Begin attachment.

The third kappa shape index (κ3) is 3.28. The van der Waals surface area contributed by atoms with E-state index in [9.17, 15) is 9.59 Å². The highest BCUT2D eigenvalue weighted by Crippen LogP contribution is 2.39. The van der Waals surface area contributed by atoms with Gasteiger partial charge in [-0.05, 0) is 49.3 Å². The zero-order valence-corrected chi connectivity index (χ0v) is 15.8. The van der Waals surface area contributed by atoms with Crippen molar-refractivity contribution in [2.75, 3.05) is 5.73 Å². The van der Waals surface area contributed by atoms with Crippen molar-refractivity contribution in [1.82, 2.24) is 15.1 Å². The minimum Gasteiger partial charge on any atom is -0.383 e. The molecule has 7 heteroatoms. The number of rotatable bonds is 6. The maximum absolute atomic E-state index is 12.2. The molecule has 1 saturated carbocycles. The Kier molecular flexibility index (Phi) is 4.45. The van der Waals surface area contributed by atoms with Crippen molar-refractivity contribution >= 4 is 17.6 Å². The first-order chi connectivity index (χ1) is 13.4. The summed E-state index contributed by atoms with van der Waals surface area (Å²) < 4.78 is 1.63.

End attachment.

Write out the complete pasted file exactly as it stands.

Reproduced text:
The third kappa shape index (κ3) is 3.28. The van der Waals surface area contributed by atoms with E-state index in [9.17, 15) is 9.59 Å². The highest BCUT2D eigenvalue weighted by Crippen LogP contribution is 2.39. The van der Waals surface area contributed by atoms with Gasteiger partial charge in [-0.05, 0) is 49.3 Å². The zero-order valence-corrected chi connectivity index (χ0v) is 15.8. The van der Waals surface area contributed by atoms with Crippen molar-refractivity contribution in [2.75, 3.05) is 5.73 Å². The van der Waals surface area contributed by atoms with Crippen molar-refractivity contribution in [1.82, 2.24) is 15.1 Å². The minimum Gasteiger partial charge on any atom is -0.383 e. The molecule has 7 heteroatoms. The number of rotatable bonds is 6. The maximum absolute atomic E-state index is 12.2. The molecule has 1 saturated carbocycles. The Kier molecular flexibility index (Phi) is 4.45. The van der Waals surface area contributed by atoms with Crippen molar-refractivity contribution >= 4 is 17.6 Å². The first-order chi connectivity index (χ1) is 13.4. The summed E-state index contributed by atoms with van der Waals surface area (Å²) < 4.78 is 1.63.